--- cut ---
 
While paths starting with "\\" are forbidden (limiting access to remote or internal system resources), all other paths, including absolute ones, are allowed. The function then attempts to open the file in order to make sure that it exists, and if this succeeds, the resulting handle is immediately closed:
 
--- cut ---
      hFile = CreateFileW(&FileName, GENERIC_READ, FILE_SHARE_READ, 0, OPEN_EXISTING, FILE_ATTRIBUTE_NORMAL, 0);
      if ( hFile == INVALID_HANDLE_VALUE )
      {
        GdiSetLastError(2016);
        return 0;
      }
      CloseHandle(hFile);
--- cut ---
 
Only if the file exists, the code proceeds to invoking the NtGdiCreateColorSpace system call, which creates a Color Space GDI object based on the input structure. This behavior can be used to disclose information regarding the existence of specific (attacker-chosen) files in the file system through applications (GDI client) which enable the propagation of rendered image's pixels back to the attacker, such as the Internet Explorer web browser.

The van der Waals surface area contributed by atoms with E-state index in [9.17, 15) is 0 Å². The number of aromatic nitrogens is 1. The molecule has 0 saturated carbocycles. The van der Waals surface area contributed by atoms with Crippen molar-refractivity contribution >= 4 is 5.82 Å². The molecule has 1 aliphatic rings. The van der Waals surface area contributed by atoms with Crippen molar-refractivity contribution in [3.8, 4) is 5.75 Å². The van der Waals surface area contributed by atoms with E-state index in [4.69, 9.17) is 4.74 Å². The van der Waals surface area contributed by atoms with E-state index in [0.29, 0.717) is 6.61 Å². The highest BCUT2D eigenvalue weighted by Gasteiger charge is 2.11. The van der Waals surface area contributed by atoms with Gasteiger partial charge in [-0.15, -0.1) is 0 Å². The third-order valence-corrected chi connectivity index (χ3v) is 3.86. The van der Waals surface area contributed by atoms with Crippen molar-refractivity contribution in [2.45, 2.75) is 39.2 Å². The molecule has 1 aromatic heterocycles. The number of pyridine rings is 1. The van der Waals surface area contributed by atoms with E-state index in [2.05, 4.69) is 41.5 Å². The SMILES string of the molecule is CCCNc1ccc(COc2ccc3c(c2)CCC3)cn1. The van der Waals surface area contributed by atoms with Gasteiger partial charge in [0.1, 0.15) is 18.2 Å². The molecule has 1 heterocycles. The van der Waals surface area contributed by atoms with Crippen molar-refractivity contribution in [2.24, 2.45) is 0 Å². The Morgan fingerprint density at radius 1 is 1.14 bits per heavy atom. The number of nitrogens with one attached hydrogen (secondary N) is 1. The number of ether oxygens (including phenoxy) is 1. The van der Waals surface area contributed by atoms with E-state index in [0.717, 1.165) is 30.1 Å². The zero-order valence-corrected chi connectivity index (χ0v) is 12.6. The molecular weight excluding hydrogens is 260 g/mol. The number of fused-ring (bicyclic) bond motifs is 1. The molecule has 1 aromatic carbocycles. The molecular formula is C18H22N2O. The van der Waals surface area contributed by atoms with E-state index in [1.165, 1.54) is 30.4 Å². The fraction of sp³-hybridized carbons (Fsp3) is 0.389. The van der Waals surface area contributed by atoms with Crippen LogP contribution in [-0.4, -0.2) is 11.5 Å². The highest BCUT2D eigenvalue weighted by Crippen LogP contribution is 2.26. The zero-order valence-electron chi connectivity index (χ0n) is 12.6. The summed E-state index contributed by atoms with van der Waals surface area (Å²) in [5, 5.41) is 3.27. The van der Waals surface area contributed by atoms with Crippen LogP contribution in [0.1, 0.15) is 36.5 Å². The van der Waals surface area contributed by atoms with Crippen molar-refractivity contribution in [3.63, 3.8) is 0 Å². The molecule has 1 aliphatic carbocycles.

The most intuitive way of propagating the result of the CreateFileW() call would be to insert a crafted CREATECOLORSPACEW record in the EMF file, followed by actual drawing primitives. If the color space creation failed (due to a non-existent file), the remainder of the image wouldn't get parsed and displayed, which could then be easily detected in JavaScript. Unfortunately, the idea is blocked in practice by the fact that even if any of the particular EMF record handlers fail, the gdi32!bInternalPlayEMF function only sets a local "status" variable to FALSE, and continues handling subsequent records nevertheless. The status variable is then returned to the caller, but in case of Internet Explorer, it is immediately discarded in the mshtml!CImgTaskEmf::Decode function: